Sometime in 2014, in the wake of the Ebola virus, Nigerians scrambledfor salt-water baths in a bid to protect themselves from the deadly virus. Some went as far as drinking water heavily laden with salt. This was after a call from the ruler of the Igala Kingdom, the Attah of Igala, prescribing salt solution as a magical vaccine against the virus went viral, claiming that traditional magic beats science.
The misinformation was so poisonous that even some media houses spread the unproven information, which was later verified as nothing but misinformation.
The aftermath of the spread of the news was unyielding. Many Nigerians lost their lives, while some left-wing conspiracy theorists blamed the media.
Misinformation is a global problem, and in Nigeria, it has found fertile ground to grow due to a complex interplay of biases. It does not stop there; even when fact-checkers try to dispel those fake news stories, biases disallow many Nigerians to go by the authentic versions of the news.
One of the most prevalent biases fueling misinformation in Nigeria is confirmation bias. People tend to seek out information that confirms their preexisting beliefs while avoiding or dismissing information that contradicts them. In a society as diverse as Nigeria, where various ethnic, religious, and political affiliations coexist, confirmation bias can be particularly powerful.
Many people tend to interpret new information as confirming what they already believe. This is why false news about a coup in Congo, related to recent military events in African countries, spread widely.
As deadly as it is, experts say that religious biases are worse. In the last decade, misinformation has been used to manipulate religious sentiments and incite violence. In a 2019 news report, it was noted that religiously motivated misinformation has contributed to communal conflicts in the country.
Selective exposure bias is another significant contributor to misinformation in Nigeria. This bias occurs when individuals selectively consume information that aligns with their existing beliefs and ignore or dismiss contradictory information.
Political biases are deeply ingrained in Nigerian society and have a profound impact on the spread of misinformation. The country’s political landscape is characterized by strong partisan divisions.
Before the 2023 election, there was a surge in fake news on social media. Disuniting content on topics such as religion and ethnicity was prevalent on platforms like Facebook, Twitter, TikTok, and WhatsApp. A noticeable battle unfolded between the supporters of the Labour Party and the All Progressive Congress. The rift came with the unguided spread of fake news that reflected their biases and demeaned their opposition.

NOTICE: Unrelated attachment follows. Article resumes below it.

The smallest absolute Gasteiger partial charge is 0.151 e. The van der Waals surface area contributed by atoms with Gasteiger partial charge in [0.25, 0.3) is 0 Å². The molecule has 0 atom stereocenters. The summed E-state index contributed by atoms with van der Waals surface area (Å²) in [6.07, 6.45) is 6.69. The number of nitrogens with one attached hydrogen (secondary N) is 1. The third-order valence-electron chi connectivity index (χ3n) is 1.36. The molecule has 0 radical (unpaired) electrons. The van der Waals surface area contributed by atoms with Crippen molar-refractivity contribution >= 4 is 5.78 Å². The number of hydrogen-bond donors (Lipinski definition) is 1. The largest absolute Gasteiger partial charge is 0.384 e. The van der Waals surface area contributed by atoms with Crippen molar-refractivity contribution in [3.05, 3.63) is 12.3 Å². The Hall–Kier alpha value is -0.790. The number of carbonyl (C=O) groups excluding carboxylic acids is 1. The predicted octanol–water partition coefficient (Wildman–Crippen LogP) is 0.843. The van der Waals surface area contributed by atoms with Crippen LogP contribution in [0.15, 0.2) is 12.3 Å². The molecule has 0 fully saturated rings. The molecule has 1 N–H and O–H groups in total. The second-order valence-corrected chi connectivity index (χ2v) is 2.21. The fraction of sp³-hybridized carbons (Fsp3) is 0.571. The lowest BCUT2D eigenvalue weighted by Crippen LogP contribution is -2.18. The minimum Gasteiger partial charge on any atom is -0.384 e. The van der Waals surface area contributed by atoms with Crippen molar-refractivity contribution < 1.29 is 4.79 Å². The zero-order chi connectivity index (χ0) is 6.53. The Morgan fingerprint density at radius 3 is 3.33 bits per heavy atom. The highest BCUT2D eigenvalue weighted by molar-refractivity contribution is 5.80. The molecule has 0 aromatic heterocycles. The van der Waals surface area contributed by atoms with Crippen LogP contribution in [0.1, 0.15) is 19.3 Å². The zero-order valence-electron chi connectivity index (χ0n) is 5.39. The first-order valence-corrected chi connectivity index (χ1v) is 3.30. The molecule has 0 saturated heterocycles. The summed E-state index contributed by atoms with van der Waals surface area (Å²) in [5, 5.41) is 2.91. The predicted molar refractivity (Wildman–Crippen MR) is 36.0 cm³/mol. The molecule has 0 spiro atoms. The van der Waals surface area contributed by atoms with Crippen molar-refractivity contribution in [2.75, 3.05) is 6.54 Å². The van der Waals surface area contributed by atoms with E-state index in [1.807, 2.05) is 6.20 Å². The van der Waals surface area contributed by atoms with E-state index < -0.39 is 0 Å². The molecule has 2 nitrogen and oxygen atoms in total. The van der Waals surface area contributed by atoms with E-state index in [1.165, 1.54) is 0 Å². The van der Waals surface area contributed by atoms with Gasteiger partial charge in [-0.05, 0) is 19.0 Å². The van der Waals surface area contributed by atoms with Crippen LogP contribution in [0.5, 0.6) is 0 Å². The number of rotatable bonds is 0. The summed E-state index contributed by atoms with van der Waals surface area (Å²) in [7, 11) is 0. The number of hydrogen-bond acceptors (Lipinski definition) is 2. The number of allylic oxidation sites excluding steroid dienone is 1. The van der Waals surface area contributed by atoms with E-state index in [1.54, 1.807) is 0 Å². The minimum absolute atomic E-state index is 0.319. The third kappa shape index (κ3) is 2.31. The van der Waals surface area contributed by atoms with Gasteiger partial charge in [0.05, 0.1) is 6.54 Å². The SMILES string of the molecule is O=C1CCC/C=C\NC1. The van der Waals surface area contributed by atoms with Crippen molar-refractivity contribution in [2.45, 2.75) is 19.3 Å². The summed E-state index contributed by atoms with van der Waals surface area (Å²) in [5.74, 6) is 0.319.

To combat misinformation in Nigeria, it is essential to address these biases head-on. Promoting media literacy and critical thinking skills, fostering national unity and tolerance, and regulating social media platforms are crucial steps in mitigating the impact of biases on misinformation. As the statistics suggest, the problem is deeply ingrained, and tackling it will require a multifaceted approach that involves government, civil society, and individuals alike.
Religious and ethnic bias is also fueling misinformation, which increases violence
Phillip Anjorin, a fact-checker at Dubawa, emphasized that the 2023 election serves as a prime example, revealing the potent ability of misinformation to strain the fragile bonds uniting our nation.
“On countless occasions, we’ve witnessed cases of political biases, ethnic biases, gender biases, and religious biases that can show up in different forms and lead to social crises,” he told Prime Progress.
Phillip suggested that a key solution to this issue lies in raising awareness through media literacy campaigns. “The core of the misinformation and its associated bias is ignorance, fuelled by illiteracy. When the core is taken out, it becomes easier to collectively win the fight against misinformation in Nigeria.”